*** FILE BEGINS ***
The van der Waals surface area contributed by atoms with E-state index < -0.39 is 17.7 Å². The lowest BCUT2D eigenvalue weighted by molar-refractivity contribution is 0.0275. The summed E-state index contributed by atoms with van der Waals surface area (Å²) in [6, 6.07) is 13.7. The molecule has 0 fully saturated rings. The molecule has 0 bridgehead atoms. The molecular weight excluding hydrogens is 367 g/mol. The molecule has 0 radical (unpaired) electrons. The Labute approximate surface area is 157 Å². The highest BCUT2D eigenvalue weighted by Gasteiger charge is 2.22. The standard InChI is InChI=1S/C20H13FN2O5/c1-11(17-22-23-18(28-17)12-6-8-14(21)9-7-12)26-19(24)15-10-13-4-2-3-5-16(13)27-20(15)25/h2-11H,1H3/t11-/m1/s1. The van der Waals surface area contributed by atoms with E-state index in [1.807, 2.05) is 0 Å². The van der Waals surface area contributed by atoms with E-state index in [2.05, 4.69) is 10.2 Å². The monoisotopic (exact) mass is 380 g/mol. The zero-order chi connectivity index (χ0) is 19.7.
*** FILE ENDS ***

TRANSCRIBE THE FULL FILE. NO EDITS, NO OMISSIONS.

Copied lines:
The van der Waals surface area contributed by atoms with E-state index < -0.39 is 17.7 Å². The lowest BCUT2D eigenvalue weighted by molar-refractivity contribution is 0.0275. The summed E-state index contributed by atoms with van der Waals surface area (Å²) in [6, 6.07) is 13.7. The molecule has 0 fully saturated rings. The molecule has 0 bridgehead atoms. The molecular weight excluding hydrogens is 367 g/mol. The molecule has 0 radical (unpaired) electrons. The Labute approximate surface area is 157 Å². The highest BCUT2D eigenvalue weighted by Gasteiger charge is 2.22. The standard InChI is InChI=1S/C20H13FN2O5/c1-11(17-22-23-18(28-17)12-6-8-14(21)9-7-12)26-19(24)15-10-13-4-2-3-5-16(13)27-20(15)25/h2-11H,1H3/t11-/m1/s1. The van der Waals surface area contributed by atoms with E-state index in [1.807, 2.05) is 0 Å². The van der Waals surface area contributed by atoms with E-state index in [2.05, 4.69) is 10.2 Å². The monoisotopic (exact) mass is 380 g/mol. The zero-order chi connectivity index (χ0) is 19.7.